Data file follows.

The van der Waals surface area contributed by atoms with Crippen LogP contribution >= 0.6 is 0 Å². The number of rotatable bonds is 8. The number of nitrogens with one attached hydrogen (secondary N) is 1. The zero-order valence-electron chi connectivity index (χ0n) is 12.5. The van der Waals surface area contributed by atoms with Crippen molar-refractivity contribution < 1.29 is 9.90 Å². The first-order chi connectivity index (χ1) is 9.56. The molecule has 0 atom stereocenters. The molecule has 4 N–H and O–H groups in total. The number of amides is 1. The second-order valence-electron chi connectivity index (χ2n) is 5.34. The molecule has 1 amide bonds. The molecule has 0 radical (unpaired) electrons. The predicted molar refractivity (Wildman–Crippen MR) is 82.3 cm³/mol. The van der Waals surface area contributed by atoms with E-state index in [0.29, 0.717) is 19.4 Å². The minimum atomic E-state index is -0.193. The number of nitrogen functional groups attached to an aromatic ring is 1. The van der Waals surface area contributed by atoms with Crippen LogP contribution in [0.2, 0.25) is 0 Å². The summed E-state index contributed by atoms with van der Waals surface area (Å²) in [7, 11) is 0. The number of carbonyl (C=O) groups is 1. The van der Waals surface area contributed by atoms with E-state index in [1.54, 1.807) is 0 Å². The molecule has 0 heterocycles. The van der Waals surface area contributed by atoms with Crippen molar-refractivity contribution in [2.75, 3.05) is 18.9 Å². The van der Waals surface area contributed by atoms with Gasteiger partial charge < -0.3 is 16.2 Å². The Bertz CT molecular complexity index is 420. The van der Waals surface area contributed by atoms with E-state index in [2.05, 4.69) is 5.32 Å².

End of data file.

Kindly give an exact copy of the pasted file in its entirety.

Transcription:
The van der Waals surface area contributed by atoms with Crippen LogP contribution >= 0.6 is 0 Å². The number of rotatable bonds is 8. The number of nitrogens with one attached hydrogen (secondary N) is 1. The zero-order valence-electron chi connectivity index (χ0n) is 12.5. The van der Waals surface area contributed by atoms with Crippen molar-refractivity contribution < 1.29 is 9.90 Å². The first-order chi connectivity index (χ1) is 9.56. The molecule has 0 atom stereocenters. The molecule has 4 N–H and O–H groups in total. The number of amides is 1. The second-order valence-electron chi connectivity index (χ2n) is 5.34. The molecule has 1 amide bonds. The molecule has 0 radical (unpaired) electrons. The predicted molar refractivity (Wildman–Crippen MR) is 82.3 cm³/mol. The van der Waals surface area contributed by atoms with E-state index in [0.29, 0.717) is 19.4 Å². The minimum atomic E-state index is -0.193. The number of nitrogen functional groups attached to an aromatic ring is 1. The van der Waals surface area contributed by atoms with Crippen LogP contribution in [0.2, 0.25) is 0 Å². The summed E-state index contributed by atoms with van der Waals surface area (Å²) in [7, 11) is 0. The number of carbonyl (C=O) groups is 1. The van der Waals surface area contributed by atoms with E-state index in [1.54, 1.807) is 0 Å². The molecule has 0 heterocycles. The van der Waals surface area contributed by atoms with Crippen molar-refractivity contribution in [2.75, 3.05) is 18.9 Å². The van der Waals surface area contributed by atoms with Gasteiger partial charge < -0.3 is 16.2 Å². The Bertz CT molecular complexity index is 420. The van der Waals surface area contributed by atoms with E-state index in [2.05, 4.69) is 5.32 Å².